Paris Kea couldn’t miss, and the North Carolina women’s basketball team wouldn’t be denied a season-defining win that seemed as improbable as it is now significant.
On a day where head coach Sylvia Hatchell was honored before the game for reaching the 1,000-win milestone last month, Kea, with help from her teammates, pulled off a come-from-behind 92-86 overtime victory against No. 15 Duke. The win, which was No. 1,004 in Hatchell’s career, may be one of her most memorable.
Down by 19 late in the first half — and eight with 1:26 remaining in the fourth quarter — UNC (14-6, 4-3 ACC) rallied time after time. It was Kea who personified UNC’s collective relentlessness, as she set a career high with 36 points, the three biggest of which came on a game-tying 3-pointer in the final seconds of regulation.
“My past two games, my shot wasn’t the best," Kea said. "I know I was like 1-7 from three (against N.C. State), so I was in the gym shooting. I got my energy back, my strength back, my confidence back, and I knew this game I had to help my teammates out a little more. And thank God it went in.”
Hatchell described Kea’s heroics by saying, “Paris, you know, started to do the Paris thing.” On Sunday, ‘the Paris thing’ was defined as shooting 15 of 23 from the field – she made her final five shots of the game – and being a nuisance defensively, evidenced by her team-high six steals.
Thanks to Kea and strong efforts from first-year Leah Church (19 points, five 3-pointers) and veteran Jamie Cherry (22 points, 13 assists, four steals), the Tar Heels earned a win they desperately needed as a program.
Church’s performance shattered her previous career-high of eight points, and her role was important to the Tar Heels, who needed somebody else to help Kea out on a day where first-year center Janelle Bailey was contained for the most part. Church knew she had a showing like that in her.
“I believe in my shot because I’ve put in the time, and I’ve put up the shots," the guard said. "So, I’m confident."
For Hatchell, the win is one she will cherish for several reasons. For starters, it was UNC’s first win against Duke (15-5, 4-3 ACC) since March of 2014. But the way it was earned also left an impression on the coach, who was impressed with her team’s camaraderie and chemistry. Hatchell even drew a comparison between the victory and the overall difficulties her program has faced in recent years related to the NCAA’s investigation.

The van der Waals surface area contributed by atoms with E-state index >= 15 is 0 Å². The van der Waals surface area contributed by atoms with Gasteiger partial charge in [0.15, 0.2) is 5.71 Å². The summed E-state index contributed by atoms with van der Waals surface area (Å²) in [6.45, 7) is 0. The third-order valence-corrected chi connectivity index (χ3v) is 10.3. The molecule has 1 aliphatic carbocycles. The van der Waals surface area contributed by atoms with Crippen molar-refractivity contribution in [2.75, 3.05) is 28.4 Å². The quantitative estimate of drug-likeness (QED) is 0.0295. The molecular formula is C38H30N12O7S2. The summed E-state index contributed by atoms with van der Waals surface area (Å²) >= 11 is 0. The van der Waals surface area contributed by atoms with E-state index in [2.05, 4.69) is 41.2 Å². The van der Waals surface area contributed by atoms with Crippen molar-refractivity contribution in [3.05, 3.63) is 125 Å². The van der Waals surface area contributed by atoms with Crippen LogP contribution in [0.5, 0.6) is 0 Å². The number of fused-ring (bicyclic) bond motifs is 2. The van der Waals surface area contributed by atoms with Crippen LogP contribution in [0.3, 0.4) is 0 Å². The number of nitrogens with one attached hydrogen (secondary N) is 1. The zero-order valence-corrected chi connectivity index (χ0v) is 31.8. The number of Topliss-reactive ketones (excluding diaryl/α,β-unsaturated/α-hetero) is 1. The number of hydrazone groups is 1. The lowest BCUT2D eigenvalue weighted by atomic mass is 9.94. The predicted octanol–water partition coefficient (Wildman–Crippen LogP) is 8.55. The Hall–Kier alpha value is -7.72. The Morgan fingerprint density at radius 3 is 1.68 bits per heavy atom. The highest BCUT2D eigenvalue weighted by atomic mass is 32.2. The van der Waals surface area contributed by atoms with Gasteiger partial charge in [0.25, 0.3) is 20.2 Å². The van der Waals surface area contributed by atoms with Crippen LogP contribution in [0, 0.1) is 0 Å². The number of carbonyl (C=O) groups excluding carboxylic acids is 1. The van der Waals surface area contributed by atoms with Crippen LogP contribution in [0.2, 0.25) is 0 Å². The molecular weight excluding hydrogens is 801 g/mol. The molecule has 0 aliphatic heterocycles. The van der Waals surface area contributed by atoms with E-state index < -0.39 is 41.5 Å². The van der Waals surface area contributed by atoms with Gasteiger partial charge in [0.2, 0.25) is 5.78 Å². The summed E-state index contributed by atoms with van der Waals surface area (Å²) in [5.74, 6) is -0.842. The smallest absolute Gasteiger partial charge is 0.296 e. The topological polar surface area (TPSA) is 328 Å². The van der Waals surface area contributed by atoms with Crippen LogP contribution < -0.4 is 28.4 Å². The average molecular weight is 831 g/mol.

“Our program, we’ve been through a lot the past three years, you know?” Hatchell lamented. “I say a lot of times, ‘We didn’t create the mess, the mess created us.’ And I had to deal with it. But we persevered, we’re on the other side, we got greatness in front of us just like today. Today was greatness.”
Such a positive postgame reflection on Hatchell’s part did not seem possible late in the fourth quarter. But with Duke ahead by eight with just under a minute and a half remaining, UNC began to rally. An old-fashioned three-point play by Kea trimmed the deficit to five. A missed Duke free throw and a pair of makes at the free throw line by Cherry made it a four-point contest.
Kea then stole the ball and scored on a mid-range jumper to make it a two-point game. After Duke once again faltered at the charity stripe, making one of two, Kea delivered in the clutch with her overtime-forcing 3-pointer, on a play originally drawn up for Church.
By that point, UNC believed in itself, and its dominance in the overtime period was proof of that.
“I kept telling them, ‘We’re good, here’s what we’re doing,'" Hatchell said. "'Y’all having fun? We’re going to win this.' They were really good. The huddle was really, really good over there — a lot of positive energy. I think all along, they had a lot of confidence.”
After the game, Kea made sure to share a long, meaningful embrace with Cherry, UNC’s lone senior.
“It got a little emotional,” the redshirt junior admitted. “Who doesn’t love beating Duke?”